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No one is going to Barbie's birthday party

If Barbie was a real teenager, she would probably be crying in an empty room with an uneaten birthday cake.

Of course, the real Barbie — the iconic doll — is closer to retirement age. As of Wednesday, the toy is 57 years old, and Mattel has had a hard time keeping her relevant.

While the company does not report brand-specific sales totals every year, it does estimate Barbie and Barbie-related gross sales or percent change in sales going back to 1993. According to figures pulled from company filings, Barbie brand sales are at their lowest point in at least 23 years, and the percentage of Mattel sales coming from Barbie is possibly at an all-time low.

To be sure, Barbie is still a very valuable brand. According to valuation firm Brand Finance, Barbie is worth $476 million (or about 4 percent of Mattel's current market value). The doll is also still frequently at the top of the National Retail Federation's holiday Top Toys list.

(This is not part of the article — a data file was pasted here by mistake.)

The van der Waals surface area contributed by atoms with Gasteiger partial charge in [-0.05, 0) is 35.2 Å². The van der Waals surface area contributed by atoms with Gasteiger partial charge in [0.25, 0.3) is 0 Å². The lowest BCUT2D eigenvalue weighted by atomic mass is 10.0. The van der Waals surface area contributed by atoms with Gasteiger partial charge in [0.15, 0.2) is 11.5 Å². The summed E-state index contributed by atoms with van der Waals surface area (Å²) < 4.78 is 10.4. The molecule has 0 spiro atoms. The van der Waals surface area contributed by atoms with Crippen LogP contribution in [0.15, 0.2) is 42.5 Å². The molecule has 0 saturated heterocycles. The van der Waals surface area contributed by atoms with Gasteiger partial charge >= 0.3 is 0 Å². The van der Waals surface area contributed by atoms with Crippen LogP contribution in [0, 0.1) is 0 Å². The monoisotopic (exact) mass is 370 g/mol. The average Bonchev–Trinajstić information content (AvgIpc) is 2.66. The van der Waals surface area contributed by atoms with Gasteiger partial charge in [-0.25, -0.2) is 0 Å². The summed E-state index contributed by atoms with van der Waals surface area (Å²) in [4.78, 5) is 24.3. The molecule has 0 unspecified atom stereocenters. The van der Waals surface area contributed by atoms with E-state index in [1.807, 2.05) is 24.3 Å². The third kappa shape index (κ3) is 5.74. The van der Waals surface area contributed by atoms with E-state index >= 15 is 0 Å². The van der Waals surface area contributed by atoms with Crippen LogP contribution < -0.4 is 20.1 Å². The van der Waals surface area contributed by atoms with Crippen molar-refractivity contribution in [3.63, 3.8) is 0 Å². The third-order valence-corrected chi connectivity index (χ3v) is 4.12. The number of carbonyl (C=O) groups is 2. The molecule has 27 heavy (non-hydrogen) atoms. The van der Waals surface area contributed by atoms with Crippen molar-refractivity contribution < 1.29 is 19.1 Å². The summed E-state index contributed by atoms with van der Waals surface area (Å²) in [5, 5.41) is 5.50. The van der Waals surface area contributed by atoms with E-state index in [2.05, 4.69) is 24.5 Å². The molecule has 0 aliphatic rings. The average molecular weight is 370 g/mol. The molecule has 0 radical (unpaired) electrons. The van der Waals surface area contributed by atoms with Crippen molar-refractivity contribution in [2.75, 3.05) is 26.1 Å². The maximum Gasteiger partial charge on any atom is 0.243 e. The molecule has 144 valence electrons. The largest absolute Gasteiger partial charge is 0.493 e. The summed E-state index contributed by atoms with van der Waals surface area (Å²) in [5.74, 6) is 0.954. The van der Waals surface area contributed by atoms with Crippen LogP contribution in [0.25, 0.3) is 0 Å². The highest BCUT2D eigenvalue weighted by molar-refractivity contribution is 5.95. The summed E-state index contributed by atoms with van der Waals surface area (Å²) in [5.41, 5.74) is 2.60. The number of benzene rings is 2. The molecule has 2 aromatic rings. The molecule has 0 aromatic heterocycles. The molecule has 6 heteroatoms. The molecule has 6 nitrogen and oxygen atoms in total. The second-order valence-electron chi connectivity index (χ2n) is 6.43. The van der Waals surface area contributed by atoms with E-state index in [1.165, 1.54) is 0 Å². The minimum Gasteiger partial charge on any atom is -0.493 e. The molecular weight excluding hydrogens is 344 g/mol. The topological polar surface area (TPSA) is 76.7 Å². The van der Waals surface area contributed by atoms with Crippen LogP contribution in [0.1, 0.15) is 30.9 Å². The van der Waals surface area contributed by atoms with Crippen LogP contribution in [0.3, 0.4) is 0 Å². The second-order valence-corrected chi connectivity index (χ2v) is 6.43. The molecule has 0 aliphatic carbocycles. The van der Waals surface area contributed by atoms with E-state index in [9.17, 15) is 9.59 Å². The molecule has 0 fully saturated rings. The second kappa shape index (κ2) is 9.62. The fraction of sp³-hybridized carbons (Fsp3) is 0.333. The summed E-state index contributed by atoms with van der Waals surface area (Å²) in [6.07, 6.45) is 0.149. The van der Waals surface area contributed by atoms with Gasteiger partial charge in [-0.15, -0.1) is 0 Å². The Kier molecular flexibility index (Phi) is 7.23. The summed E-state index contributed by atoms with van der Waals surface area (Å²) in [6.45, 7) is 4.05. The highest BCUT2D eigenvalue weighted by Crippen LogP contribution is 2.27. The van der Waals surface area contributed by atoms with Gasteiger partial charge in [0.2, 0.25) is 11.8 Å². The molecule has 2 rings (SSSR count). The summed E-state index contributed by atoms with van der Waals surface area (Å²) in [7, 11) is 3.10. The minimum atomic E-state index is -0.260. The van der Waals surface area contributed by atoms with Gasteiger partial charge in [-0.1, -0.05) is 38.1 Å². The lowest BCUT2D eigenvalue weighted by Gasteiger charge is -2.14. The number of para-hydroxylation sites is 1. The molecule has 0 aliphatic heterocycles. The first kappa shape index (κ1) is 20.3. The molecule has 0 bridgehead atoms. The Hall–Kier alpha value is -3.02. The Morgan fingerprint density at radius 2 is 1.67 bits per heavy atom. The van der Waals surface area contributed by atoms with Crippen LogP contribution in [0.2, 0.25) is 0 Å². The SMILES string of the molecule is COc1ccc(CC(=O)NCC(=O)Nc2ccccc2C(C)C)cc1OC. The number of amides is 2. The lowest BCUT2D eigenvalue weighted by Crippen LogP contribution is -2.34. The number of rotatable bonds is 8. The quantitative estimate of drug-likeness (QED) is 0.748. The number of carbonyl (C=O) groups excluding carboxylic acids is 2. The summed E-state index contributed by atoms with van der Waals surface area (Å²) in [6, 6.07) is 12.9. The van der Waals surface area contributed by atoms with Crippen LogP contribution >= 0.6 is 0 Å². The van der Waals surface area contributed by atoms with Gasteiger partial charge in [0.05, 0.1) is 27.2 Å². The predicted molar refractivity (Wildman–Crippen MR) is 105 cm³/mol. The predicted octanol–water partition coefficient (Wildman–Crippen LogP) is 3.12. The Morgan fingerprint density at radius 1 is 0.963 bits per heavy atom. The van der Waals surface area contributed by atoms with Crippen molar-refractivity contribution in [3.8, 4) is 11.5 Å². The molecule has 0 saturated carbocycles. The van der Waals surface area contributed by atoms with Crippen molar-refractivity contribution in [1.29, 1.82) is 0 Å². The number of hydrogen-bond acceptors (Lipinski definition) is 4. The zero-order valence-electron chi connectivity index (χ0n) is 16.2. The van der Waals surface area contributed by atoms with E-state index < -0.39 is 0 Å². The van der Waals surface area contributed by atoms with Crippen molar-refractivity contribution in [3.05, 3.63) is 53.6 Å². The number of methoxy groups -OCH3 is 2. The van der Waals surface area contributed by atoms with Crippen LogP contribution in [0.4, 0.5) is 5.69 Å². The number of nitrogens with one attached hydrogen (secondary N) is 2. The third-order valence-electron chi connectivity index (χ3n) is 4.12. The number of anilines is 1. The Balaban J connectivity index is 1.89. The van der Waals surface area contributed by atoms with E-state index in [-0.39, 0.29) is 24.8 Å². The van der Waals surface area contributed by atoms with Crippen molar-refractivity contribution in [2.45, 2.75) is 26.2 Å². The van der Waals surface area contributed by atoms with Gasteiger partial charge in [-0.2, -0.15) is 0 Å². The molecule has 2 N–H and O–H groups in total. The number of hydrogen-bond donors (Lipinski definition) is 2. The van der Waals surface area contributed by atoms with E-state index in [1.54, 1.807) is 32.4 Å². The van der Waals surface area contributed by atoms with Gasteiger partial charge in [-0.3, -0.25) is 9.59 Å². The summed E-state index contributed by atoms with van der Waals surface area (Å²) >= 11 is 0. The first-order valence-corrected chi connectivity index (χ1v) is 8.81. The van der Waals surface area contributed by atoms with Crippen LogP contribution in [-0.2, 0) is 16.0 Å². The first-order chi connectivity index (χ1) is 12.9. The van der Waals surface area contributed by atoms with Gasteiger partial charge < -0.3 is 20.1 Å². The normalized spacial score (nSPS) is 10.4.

The brand just doesn't have the pull it had in the 1990s, when 95 percent of all American girls ages 3 to 11 had at least one Barbie. Sales peaked in 1997 at around $1.8 billion (that would be $2.7 billion in 2016 dollars). It remains to be seen whether the company's recent decision to make major changes to Barbie's much-criticized physique and coloration will boost sales.

Mattel did not respond to a request for comment.

Barbie's waning popularity may not be a disaster for Mattel if those sales can be transferred to other brands like its Monster High dolls. The company's stock is up more than 30 percent in the last year (compared to -4 percent for the S&P 500). But as a powerhouse brand, Barbie may be reaching the end of her reign.